Life in a Senior Residence Community is challenging and cherished.

Posts tagged ‘California’

Gently Go the Days

About 80 of us live in this senior residence. I, at 87, am a bit older than some, our ages ranging from mid-sixties to ninety-nine. Most of us are women, with several couples living here as well as a few single men. I look to see what we have in common, why this  particular group shares this address. If a guest wanders along the path and stops to ask if I know her friend, she might say, “Her name is Mary and she has short grey hair.” As I write this, I can think of three Marys and they all have short grey hair. Actually, Mary or not, most of us have short grey hair. Surely there is something more we have in common.

Joanie is a peppy little lady of almost 89 who has lived at Friends house for over three years. Last week, her visiting daughter asked me if I like living here and I told her, “Yes, and even though I miss my friends in Santa Cruz County, I enjoy new friendships here. I’m still trying to figure out what makes this group unique.”

She had an immediate answer. “During my adult life, I have lived in a small town and have participated in civic groups, charity groups, PTAs, and church groups. I have noticed that when volunteers are needed, the same three people raise their hands. I think those people who raised their hands move to Friends House. No wonder you all get so much done!”

She may be right. Unlike other residences for the elderly, our management does not organize the musicians, speakers, and events. We residents do. One Sunday afternoon a month, bright-eyed Betsy introduces a concert in the library. On most Tuesday and Thursday evenings, speakers entertain and inform us. Mostly the speakers are from “outside,” but occasionally one of us  speaks. We tell of our lives. I have told of walking across the United States in 1986 and of publishing Walking for Our Lives.about the Great Peace March for Global Nuclear Disarmament.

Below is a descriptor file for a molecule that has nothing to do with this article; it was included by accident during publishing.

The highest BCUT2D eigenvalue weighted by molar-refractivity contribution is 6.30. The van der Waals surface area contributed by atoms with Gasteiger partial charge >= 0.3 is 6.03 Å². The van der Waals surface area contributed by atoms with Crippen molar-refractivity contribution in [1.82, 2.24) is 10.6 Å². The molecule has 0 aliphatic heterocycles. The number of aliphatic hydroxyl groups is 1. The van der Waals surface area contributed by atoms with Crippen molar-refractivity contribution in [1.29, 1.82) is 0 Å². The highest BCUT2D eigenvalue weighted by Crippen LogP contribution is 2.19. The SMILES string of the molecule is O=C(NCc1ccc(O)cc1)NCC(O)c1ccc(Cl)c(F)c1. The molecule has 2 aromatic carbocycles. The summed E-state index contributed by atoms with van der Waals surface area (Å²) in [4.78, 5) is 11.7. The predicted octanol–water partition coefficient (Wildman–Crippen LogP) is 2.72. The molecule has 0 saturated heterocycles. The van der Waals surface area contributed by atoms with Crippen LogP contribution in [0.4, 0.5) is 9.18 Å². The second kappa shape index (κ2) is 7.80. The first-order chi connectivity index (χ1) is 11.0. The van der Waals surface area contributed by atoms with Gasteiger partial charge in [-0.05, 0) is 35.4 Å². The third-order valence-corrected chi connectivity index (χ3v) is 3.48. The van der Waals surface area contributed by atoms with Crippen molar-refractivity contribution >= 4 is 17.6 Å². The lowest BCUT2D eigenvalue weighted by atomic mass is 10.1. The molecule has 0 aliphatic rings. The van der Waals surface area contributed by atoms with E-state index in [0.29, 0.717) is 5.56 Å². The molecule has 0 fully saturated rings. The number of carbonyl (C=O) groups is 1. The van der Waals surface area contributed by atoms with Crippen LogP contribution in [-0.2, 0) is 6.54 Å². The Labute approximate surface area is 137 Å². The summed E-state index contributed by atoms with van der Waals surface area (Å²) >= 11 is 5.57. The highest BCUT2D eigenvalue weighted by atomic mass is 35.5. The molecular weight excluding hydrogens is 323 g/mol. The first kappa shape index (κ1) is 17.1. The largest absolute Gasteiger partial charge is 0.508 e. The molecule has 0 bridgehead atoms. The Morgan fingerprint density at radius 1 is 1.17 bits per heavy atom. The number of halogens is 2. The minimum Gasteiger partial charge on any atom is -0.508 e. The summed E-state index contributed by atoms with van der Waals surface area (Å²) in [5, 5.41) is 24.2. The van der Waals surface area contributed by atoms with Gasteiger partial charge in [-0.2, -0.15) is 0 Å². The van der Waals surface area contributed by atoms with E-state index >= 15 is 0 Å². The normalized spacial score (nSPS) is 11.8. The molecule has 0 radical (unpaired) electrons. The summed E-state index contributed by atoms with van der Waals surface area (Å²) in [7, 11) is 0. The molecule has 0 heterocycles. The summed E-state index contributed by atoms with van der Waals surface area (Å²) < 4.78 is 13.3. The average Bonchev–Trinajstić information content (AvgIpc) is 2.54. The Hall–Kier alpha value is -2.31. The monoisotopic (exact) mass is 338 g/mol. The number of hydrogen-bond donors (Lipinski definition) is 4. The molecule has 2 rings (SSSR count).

Harriet and her library committee manage the books that are contributed. Phyllis, who moved in last spring, gave 27 boxes of books. Some were added to the library, some contributed to Friends of the (downtown) Library, and some sold on Amazon. Two years ago, the funds from Amazon sales purchased a 12-passenger bus.

Nancy, an artist, moved in about the same time as Joanie. Nancy is responsible for the art exhibits along the one long hallway at Friends House. She and I go to visit local artists and ask if they would hang about 20 of their pieces for two months. We explain that their work probably will not sell because we residents have very limited wall-space in our units, but their paintings will be much admired and appreciated. Every artist we have asked has said yes.

These activities require many meetings and I generally avoid meetings. If I miss something important, someone will tell me, or I can read the minutes posted in the library. Lately I’ve attended meetings to learn how and what people here think.

One of my favorite committees, the ripe-fruit-picking committee, doesn’t have any meetings. I was asked to join because I am tall and can reach up without falling over. As the fruit ripens on our 100 trees, Ruth comes by with a couple of buckets and some clippers. “Want to pick fruit with me?” I most often do. Plums, peaches, pears, apples, pomegranates, persimmons, guavas and more are arranged on outdoor tables scattered about the property and anyone who wishes may take what they need. Joanie has baked apple cake from our apples and offered it to residents at breakfast.